Our operating system crashed and we lost about a third of our patients' radiographs. To make things worse, our backup files were corrupted as well. While we are not planning on ever being faced with a patient complaint and subsequent subpoena by BODEX, we are wondering what would happen in that instance if we were unable to produce an x-ray. Would that be considered non-compliance? What proof would I have that the appropriate x-rays had ever been taken? What are the possible ramifications of having lost these radiographs?

There are two issues involved in these questions. One aspect is the information technology, or computer issues. The other is the compliance issue regarding maintenance of records.

First, let’s discuss the computer issue. Unfortunately, computers are extremely complex machines built by people with engineering and technology related degrees. The majority of employees in the dental work force don’t possess the formal education necessary to understand how they are built or how the machines operate, but they are required to use them in their day-to-day activities.

To battle this dilemma, computer manufacturers and software companies have been successful in constructing a “User Friendly” environment. That is to say, the end user of personal computers doesn’t have to posses an engineering degree or have the technological prowess to operate a computer because of GUI (pronounced, “gooey”), short for Graphical User Interface. This is the mainstay of Apple and Windows based systems that make it simple to orchestrate daily operating tasks with such a complex integration of silicon and metal. I still marvel at how something as simple as using the mouse to move the cursor arrow and double-clicking the 8:30 a.m. appointment slot in the Dentrix Appointment Book pops up a box that helps me schedule an appointment for a patient. What’s going on behind the scenes that make this stuff happen?!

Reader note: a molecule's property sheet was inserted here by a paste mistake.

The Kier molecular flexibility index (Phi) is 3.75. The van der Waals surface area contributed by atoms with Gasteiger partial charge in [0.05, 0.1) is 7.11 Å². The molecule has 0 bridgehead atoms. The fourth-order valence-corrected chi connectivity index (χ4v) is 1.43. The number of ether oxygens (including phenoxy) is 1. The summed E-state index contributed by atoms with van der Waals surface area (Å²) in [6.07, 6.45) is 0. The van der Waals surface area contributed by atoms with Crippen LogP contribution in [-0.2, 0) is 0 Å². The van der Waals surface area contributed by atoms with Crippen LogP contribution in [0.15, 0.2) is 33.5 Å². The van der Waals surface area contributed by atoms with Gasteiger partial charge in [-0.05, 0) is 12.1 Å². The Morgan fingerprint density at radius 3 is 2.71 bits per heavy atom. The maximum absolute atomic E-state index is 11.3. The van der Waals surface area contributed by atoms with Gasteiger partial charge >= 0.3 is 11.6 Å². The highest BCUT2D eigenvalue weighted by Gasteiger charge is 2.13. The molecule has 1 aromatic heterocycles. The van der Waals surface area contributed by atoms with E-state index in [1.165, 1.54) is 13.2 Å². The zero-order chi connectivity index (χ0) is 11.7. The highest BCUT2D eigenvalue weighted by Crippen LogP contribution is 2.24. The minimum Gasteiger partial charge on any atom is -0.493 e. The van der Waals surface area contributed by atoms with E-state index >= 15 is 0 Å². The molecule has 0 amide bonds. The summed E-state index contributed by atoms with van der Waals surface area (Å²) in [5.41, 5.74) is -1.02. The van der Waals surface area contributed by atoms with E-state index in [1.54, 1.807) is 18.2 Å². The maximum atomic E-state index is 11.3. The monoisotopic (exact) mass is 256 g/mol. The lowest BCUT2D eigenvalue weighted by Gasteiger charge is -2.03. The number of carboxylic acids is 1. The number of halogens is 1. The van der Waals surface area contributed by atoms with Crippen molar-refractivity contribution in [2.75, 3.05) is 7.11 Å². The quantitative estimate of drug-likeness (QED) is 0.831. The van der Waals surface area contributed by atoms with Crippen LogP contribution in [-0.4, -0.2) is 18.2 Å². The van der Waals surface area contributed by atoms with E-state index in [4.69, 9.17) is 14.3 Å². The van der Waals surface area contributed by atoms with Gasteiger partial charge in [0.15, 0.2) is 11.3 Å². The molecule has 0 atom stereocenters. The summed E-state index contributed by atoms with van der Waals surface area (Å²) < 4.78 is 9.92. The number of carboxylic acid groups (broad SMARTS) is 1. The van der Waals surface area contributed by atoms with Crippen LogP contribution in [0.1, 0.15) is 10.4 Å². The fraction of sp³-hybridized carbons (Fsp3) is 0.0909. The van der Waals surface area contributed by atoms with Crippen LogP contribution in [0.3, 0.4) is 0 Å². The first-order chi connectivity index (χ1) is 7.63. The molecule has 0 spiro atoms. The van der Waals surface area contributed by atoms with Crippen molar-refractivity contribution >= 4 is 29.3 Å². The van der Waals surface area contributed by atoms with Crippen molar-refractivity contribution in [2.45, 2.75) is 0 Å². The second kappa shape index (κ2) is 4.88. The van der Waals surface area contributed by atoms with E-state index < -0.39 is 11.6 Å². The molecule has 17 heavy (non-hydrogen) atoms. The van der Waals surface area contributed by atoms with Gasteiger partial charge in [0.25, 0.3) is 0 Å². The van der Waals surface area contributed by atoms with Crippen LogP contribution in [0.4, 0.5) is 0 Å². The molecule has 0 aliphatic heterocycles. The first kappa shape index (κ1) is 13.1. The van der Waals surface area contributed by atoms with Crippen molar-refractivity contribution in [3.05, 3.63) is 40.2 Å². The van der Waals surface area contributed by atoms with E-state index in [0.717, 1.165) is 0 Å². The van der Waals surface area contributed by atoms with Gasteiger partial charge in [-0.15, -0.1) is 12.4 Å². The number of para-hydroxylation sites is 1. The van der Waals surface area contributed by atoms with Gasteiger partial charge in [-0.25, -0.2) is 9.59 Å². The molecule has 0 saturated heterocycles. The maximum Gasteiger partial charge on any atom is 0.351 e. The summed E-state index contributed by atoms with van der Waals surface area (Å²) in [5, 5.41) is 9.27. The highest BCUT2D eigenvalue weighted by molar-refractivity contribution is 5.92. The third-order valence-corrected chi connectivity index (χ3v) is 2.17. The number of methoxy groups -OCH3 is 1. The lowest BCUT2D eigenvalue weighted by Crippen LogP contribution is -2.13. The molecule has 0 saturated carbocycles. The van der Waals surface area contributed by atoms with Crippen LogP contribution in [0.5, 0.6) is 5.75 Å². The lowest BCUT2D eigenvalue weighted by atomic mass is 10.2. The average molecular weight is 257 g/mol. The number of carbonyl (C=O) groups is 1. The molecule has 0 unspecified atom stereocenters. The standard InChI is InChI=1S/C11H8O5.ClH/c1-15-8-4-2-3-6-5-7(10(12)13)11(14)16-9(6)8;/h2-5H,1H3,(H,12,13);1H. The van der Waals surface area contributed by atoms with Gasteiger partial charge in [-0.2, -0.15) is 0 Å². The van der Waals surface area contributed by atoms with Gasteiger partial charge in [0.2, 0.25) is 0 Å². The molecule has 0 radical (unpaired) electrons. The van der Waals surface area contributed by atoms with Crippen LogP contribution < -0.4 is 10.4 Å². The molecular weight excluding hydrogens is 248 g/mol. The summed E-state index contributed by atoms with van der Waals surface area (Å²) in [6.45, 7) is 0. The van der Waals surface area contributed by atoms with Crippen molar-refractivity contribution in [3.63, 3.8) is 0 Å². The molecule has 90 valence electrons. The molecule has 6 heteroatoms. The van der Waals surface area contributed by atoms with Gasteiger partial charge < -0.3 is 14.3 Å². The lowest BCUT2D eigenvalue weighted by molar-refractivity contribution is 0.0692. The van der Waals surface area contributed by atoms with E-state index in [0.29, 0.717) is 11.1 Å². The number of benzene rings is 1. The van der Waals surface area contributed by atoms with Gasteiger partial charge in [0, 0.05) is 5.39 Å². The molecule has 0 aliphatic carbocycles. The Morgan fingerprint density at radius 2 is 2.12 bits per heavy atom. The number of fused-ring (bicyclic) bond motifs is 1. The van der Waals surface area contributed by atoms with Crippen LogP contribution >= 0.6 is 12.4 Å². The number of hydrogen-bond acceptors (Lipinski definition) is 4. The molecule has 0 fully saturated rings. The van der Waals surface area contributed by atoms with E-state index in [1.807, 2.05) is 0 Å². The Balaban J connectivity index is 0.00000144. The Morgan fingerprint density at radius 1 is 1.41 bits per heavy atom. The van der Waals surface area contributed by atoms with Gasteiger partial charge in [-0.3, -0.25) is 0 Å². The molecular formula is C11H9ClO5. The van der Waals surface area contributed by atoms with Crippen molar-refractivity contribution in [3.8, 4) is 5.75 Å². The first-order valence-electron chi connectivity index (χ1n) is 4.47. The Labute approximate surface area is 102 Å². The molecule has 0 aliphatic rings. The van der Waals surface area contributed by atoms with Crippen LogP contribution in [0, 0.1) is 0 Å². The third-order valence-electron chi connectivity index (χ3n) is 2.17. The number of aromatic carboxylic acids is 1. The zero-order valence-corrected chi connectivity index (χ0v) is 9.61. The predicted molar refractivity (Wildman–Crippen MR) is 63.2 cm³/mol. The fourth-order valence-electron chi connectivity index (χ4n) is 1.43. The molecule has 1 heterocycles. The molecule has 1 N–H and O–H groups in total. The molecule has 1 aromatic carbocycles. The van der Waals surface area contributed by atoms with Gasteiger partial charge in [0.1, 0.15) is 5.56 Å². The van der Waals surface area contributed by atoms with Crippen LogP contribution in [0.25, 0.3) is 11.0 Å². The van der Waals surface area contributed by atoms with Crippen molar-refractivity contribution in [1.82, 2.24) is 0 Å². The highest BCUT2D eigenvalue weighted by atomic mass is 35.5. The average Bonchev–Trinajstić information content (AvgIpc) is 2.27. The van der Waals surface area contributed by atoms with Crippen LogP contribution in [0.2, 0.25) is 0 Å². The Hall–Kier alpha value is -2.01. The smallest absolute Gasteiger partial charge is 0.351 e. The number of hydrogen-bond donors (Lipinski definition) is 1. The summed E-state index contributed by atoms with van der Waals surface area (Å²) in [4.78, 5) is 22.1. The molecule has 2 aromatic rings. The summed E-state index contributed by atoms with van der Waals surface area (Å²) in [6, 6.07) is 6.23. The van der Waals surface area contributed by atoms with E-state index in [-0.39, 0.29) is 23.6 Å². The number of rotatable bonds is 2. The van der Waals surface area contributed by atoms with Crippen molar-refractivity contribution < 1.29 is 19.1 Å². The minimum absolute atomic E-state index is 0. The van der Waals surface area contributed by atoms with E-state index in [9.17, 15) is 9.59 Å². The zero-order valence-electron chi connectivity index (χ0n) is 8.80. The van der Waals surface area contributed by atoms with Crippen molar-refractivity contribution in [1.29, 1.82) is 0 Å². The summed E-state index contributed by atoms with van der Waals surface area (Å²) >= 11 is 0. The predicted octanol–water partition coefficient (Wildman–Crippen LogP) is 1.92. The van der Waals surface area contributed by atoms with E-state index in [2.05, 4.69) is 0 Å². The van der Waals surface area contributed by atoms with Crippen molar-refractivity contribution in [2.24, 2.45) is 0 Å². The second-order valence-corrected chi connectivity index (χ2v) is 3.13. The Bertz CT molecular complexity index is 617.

Doesn’t matter, does it? It works! And it makes our jobs easier; we’re more productive; and it looks cool!

Using the computer makes our job easier, until the computer doesn’t respond to the nice commands we’ve become so accustomed to typing, the screen is black, and we realize we are witnessing a disaster in the making…our hard disk is crashing! Now, all of a sudden, our whole attitude and demeanor changes about computers. Four letter words that are outside of dental terminology and completely out of the editorial capacity of this article echo through the confines of the workspace like the roar of an avalanche in the Alps during the dead of winter.

Then, we realize we have a backup. Oh, thank goodness! All is not lost; we’ve been safeguarding our data! As your initial question states, you checked your backup and the data was corrupted. My daughter who is a sophomore in high school would probably respond with, “Bummer”. So would I.

How sad would it be if you reached down to the slot where your tape backup is placed, pull it out, and find that the tape is stuck?! You tug and pull, and it finally releases, only the tape is caught in the drive and the spool of tape is unwinding from the cassette with every inch you pull away from the box.

Okay, all kidding aside, these are big problems. For more on safeguarding computer data and dealing with computer crashes, you can go to my website, www.FredHeppner.com and click on “Articles by Fred Heppner”. Read the one titled, “How Sound Is Your Practice’s Data?”